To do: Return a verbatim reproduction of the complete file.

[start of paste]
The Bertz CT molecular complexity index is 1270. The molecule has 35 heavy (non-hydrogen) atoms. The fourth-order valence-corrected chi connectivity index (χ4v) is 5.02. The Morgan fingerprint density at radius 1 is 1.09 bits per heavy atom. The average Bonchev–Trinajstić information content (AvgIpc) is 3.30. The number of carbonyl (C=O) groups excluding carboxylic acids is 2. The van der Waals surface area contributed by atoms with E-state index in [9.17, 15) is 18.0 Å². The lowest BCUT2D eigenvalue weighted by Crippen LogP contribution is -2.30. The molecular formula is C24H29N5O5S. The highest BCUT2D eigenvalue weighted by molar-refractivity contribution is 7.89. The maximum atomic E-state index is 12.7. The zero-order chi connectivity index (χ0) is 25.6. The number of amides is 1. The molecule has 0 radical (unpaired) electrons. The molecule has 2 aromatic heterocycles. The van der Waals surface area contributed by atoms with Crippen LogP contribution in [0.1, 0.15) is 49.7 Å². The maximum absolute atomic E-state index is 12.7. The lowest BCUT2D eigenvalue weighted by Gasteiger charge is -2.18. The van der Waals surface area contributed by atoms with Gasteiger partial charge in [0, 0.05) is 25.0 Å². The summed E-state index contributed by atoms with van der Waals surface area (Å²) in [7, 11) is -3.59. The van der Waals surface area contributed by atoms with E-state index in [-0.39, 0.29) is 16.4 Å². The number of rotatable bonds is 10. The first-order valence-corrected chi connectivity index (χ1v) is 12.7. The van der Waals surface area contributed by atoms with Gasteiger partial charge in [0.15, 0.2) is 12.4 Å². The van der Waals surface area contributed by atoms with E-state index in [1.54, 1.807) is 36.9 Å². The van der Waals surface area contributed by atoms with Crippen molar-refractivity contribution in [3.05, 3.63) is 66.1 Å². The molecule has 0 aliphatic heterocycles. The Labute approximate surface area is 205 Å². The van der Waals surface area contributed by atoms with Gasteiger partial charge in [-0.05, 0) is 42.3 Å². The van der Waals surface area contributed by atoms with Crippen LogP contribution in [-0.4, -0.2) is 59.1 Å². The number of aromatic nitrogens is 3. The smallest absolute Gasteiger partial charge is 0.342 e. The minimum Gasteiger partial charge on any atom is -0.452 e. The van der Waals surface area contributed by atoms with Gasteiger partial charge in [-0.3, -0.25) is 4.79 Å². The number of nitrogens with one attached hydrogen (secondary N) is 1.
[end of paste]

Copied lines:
The Bertz CT molecular complexity index is 1270. The molecule has 35 heavy (non-hydrogen) atoms. The fourth-order valence-corrected chi connectivity index (χ4v) is 5.02. The Morgan fingerprint density at radius 1 is 1.09 bits per heavy atom. The average Bonchev–Trinajstić information content (AvgIpc) is 3.30. The number of carbonyl (C=O) groups excluding carboxylic acids is 2. The van der Waals surface area contributed by atoms with E-state index in [9.17, 15) is 18.0 Å². The lowest BCUT2D eigenvalue weighted by Crippen LogP contribution is -2.30. The molecular formula is C24H29N5O5S. The highest BCUT2D eigenvalue weighted by molar-refractivity contribution is 7.89. The maximum atomic E-state index is 12.7. The zero-order chi connectivity index (χ0) is 25.6. The number of amides is 1. The molecule has 0 radical (unpaired) electrons. The molecule has 2 aromatic heterocycles. The van der Waals surface area contributed by atoms with Crippen LogP contribution in [0.1, 0.15) is 49.7 Å². The maximum absolute atomic E-state index is 12.7. The lowest BCUT2D eigenvalue weighted by Gasteiger charge is -2.18. The van der Waals surface area contributed by atoms with Gasteiger partial charge in [0, 0.05) is 25.0 Å². The summed E-state index contributed by atoms with van der Waals surface area (Å²) in [7, 11) is -3.59. The van der Waals surface area contributed by atoms with E-state index in [-0.39, 0.29) is 16.4 Å². The number of rotatable bonds is 10. The first-order valence-corrected chi connectivity index (χ1v) is 12.7. The van der Waals surface area contributed by atoms with Gasteiger partial charge in [0.15, 0.2) is 12.4 Å². The van der Waals surface area contributed by atoms with E-state index in [1.54, 1.807) is 36.9 Å². The van der Waals surface area contributed by atoms with Crippen molar-refractivity contribution in [3.05, 3.63) is 66.1 Å². The molecule has 0 aliphatic heterocycles. The Labute approximate surface area is 205 Å². The van der Waals surface area contributed by atoms with Gasteiger partial charge in [-0.05, 0) is 42.3 Å². The van der Waals surface area contributed by atoms with Crippen LogP contribution in [-0.4, -0.2) is 59.1 Å². The number of aromatic nitrogens is 3. The smallest absolute Gasteiger partial charge is 0.342 e. The minimum Gasteiger partial charge on any atom is -0.452 e. The van der Waals surface area contributed by atoms with Gasteiger partial charge in [-0.3, -0.25) is 4.79 Å². The number of nitrogens with one attached hydrogen (secondary N) is 1.